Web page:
‘Be­fore the Flood’

Kuwait Times - - LIFESTYLE -

The specter of celebrity ac­tivism hangs heav­ily over “Be­fore the Flood,” Fisher Stevens’ doc­u­men­tary trav­el­ogue of Leonardo DiCaprio’s en­deav­ors to com­bat global cli­mate change. Yet at times, that also pro­vides its great­est strength, as the ac­tor uses his clout to co­erce such ma­jor world fig­ures as Barack Obama and Pope Fran­cis into ap­pear­ing on cam­era, and uses his own ad­mit­ted lack of sci­en­tific back­ground to his ad­van­tage, act­ing as a plain­spo­ken ev­ery­man guide to some ex­tremely com­pli­cated con­cepts. Hand­somely shot and en­ter­tain­ingly paced, “Be­fore the Flood” may not tackle too much new ground, but given the sin­cer­ity of its mes­sage, its abil­ity to as­sem­ble such a watch­able and com­pre­hen­sive ac­count gives it an un­de­ni­able ur­gency.

“Be­fore the Flood” be­gins with es­sen­tially two pro­logues. One fea­tures DiCaprio in voiceover talk­ing about his early child­hood, in par­tic­u­lar the fact that he grew up with a print of Hierony­mus Bosch’s “The Gar­den of Earthly De­lights” hang­ing above his bed, which helped in­still an aware­ness of so­cial and en­vi­ron­men­tal degra­da­tion from a young age. The sec­ond fea­tures a pro­ces­sion of con­ser­va­tive talk­ing heads Sean Han­nity, Bill O’Reilly, et al - ridi­cul­ing DiCaprio’s en­vi­ron­men­tal­ist bonafides. It’s an ef­fec­tive dou­ble­bar­reled in­tro­duc­tion, of­fer­ing both an un­usu­ally per­sonal glimpse into the ac­tor’s thought process, and a hint of what he’s up against.

The meat of the film, how­ever, con­cerns DiCaprio’s role as a UN mes­sen­ger of peace, an as­sign­ment for which he trav­els from the oil fields of Al­berta to the smog-choked streets of Shang­hai, not to men­tion In­dia, Poly­ne­sia, Green­land, the Vat­i­can, and the White House to in­ter­view var­i­ous ex­perts about the nowunequiv­o­cal ev­i­dence that the earth’s chang­ing cli­mate will have - and in­deed, is al­ready start­ing to have - cat­a­strophic con­se­quences on hu­man life. (He also vis­its with Ale­jan­dro Inar­ritu on the set of “The Revenant,” and those brief scenes, along with DiCaprio’s film-end­ing speech to the General As­sem­bly, oc­ca­sion­ally make the film re­sem­ble an ex­ten­sion of his 2015 Os­car cam­paign.)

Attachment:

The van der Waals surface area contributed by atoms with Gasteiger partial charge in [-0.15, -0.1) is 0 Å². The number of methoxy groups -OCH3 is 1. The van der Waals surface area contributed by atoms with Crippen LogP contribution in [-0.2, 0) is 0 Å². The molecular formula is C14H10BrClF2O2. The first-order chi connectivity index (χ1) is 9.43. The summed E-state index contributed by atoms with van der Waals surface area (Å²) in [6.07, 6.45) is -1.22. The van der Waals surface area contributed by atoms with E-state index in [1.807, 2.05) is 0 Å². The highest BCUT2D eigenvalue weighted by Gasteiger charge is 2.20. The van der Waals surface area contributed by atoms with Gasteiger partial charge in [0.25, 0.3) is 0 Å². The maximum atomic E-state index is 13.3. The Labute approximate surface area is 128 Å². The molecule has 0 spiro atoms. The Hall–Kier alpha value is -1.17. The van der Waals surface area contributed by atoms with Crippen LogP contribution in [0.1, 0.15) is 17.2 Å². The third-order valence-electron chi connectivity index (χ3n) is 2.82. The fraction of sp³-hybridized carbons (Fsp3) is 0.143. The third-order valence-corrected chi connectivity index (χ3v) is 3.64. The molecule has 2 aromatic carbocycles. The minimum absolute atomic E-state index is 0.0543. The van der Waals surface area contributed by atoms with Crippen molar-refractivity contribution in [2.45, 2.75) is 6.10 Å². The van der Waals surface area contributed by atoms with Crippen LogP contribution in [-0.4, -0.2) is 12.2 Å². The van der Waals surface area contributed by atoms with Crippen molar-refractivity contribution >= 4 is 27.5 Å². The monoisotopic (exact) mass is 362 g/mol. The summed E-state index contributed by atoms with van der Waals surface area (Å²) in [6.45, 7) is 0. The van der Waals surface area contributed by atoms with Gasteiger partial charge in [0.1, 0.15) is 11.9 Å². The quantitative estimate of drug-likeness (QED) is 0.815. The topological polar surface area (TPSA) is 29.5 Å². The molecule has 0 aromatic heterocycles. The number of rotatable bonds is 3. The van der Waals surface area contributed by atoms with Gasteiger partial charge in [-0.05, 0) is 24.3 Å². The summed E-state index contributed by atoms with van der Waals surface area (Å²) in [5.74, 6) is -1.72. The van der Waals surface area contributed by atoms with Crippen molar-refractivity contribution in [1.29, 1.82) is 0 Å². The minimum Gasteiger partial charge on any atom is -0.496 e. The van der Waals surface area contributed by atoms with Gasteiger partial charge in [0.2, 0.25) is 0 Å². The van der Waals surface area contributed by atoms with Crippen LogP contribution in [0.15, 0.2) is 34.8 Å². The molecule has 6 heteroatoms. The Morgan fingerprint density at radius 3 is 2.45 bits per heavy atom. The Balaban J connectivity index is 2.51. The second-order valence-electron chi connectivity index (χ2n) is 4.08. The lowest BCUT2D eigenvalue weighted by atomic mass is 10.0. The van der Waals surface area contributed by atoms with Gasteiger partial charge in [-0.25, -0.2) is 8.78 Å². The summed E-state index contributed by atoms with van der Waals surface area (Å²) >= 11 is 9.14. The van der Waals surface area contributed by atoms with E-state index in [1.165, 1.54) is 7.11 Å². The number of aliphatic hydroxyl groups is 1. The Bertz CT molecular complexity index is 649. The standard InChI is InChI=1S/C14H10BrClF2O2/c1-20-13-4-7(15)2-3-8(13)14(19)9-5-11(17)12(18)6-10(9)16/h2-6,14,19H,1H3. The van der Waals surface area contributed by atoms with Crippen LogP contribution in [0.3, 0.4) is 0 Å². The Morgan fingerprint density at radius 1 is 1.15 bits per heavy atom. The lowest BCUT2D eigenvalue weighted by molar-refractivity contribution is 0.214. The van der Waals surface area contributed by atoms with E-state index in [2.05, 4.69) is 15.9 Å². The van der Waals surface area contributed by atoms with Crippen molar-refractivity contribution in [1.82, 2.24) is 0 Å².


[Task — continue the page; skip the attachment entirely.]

On the whole, how­ever, DiCaprio is a highly ef­fec­tive au­di­ence sur­ro­gate, ask­ing sci­en­tists and lead­ers the sorts of to-the-point ques­tions that many view­ers might well have for them­selves. He’s not afraid to some­times ap­pear un­in­formed, nor to ac­knowl­edge that his own car­bon foot­print is cer­tainly larger than most. In fact, per­haps the film’s most in­tel­lec­tu­ally stim­u­lat­ing mo­ment comes dur­ing a visit to In­dia, when he’s chal­lenged on his own Amer­ica-cen­tric bi­ases by ac­tivist Sunita Narain, who poses a dif­fi­cult ques­tion: How can a na­tion like the US ask a na­tion like In­dia to risk its own, more ten­u­ous, eco­nomic de­vel­op­ment with en­vi­ron­men­tal mea­sures that the US it­self has been he­si­tant to adopt?

But where the film suc­ceeds the most is by fo­cus­ing on the ground-level vic­tims of cli­mate change, whether the po­lar bears of the Arc­tic, or the in­hab­i­tants of is­land na­tions like Kiri­bati, whose for­mer pres­i­dent Anote Tong uses phrases like “re­lo­ca­tion with dig­nity” when plan­ning for the uneasy fu­ture of his own home­land. Stevens keeps the film mov­ing swiftly, al­ter­nat­ing be­tween im­ages of in­spir­ing beauty and hor­ri­fy­ing dread, and the mu­sic - from At­ti­cus Ross, Trent Reznor, Mog­wai, and Gus­tavo San­tao­lalla - is a low-key achieve­ment on its own.

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